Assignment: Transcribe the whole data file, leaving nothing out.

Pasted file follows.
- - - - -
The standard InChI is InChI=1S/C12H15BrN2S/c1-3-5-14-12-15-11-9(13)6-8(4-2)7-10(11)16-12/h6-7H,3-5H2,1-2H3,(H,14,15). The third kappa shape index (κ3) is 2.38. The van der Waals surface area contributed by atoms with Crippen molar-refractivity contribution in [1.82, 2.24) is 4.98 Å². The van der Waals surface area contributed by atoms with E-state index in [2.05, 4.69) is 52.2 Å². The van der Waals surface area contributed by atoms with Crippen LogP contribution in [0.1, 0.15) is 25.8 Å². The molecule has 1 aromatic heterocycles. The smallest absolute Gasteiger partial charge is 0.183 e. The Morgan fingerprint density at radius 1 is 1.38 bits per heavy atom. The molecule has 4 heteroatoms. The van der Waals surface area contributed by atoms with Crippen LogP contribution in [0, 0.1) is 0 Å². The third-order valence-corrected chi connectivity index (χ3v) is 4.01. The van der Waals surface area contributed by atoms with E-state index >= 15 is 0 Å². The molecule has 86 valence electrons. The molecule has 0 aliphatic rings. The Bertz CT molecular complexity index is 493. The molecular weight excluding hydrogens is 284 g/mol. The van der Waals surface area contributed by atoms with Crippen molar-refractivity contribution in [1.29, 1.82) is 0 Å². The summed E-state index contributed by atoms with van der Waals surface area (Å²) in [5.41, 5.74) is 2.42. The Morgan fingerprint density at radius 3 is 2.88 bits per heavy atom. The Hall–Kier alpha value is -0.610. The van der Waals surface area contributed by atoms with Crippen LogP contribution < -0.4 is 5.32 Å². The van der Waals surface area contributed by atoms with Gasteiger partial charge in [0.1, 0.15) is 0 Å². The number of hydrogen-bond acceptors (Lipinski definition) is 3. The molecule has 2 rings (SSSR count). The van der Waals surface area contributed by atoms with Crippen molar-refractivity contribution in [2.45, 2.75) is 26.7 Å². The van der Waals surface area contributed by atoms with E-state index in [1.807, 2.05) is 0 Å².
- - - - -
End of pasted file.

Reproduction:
The standard InChI is InChI=1S/C12H15BrN2S/c1-3-5-14-12-15-11-9(13)6-8(4-2)7-10(11)16-12/h6-7H,3-5H2,1-2H3,(H,14,15). The third kappa shape index (κ3) is 2.38. The van der Waals surface area contributed by atoms with Crippen molar-refractivity contribution in [1.82, 2.24) is 4.98 Å². The van der Waals surface area contributed by atoms with E-state index in [2.05, 4.69) is 52.2 Å². The van der Waals surface area contributed by atoms with Crippen LogP contribution in [0.1, 0.15) is 25.8 Å². The molecule has 1 aromatic heterocycles. The smallest absolute Gasteiger partial charge is 0.183 e. The Morgan fingerprint density at radius 1 is 1.38 bits per heavy atom. The molecule has 4 heteroatoms. The van der Waals surface area contributed by atoms with Crippen LogP contribution in [0, 0.1) is 0 Å². The third-order valence-corrected chi connectivity index (χ3v) is 4.01. The van der Waals surface area contributed by atoms with E-state index >= 15 is 0 Å². The molecule has 86 valence electrons. The molecule has 0 aliphatic rings. The Bertz CT molecular complexity index is 493. The molecular weight excluding hydrogens is 284 g/mol. The van der Waals surface area contributed by atoms with Crippen molar-refractivity contribution in [1.29, 1.82) is 0 Å². The summed E-state index contributed by atoms with van der Waals surface area (Å²) in [5.41, 5.74) is 2.42. The Morgan fingerprint density at radius 3 is 2.88 bits per heavy atom. The Hall–Kier alpha value is -0.610. The van der Waals surface area contributed by atoms with Crippen LogP contribution < -0.4 is 5.32 Å². The van der Waals surface area contributed by atoms with Gasteiger partial charge in [0.1, 0.15) is 0 Å². The number of hydrogen-bond acceptors (Lipinski definition) is 3. The molecule has 2 rings (SSSR count). The van der Waals surface area contributed by atoms with Crippen molar-refractivity contribution in [2.45, 2.75) is 26.7 Å². The van der Waals surface area contributed by atoms with E-state index in [1.807, 2.05) is 0 Å².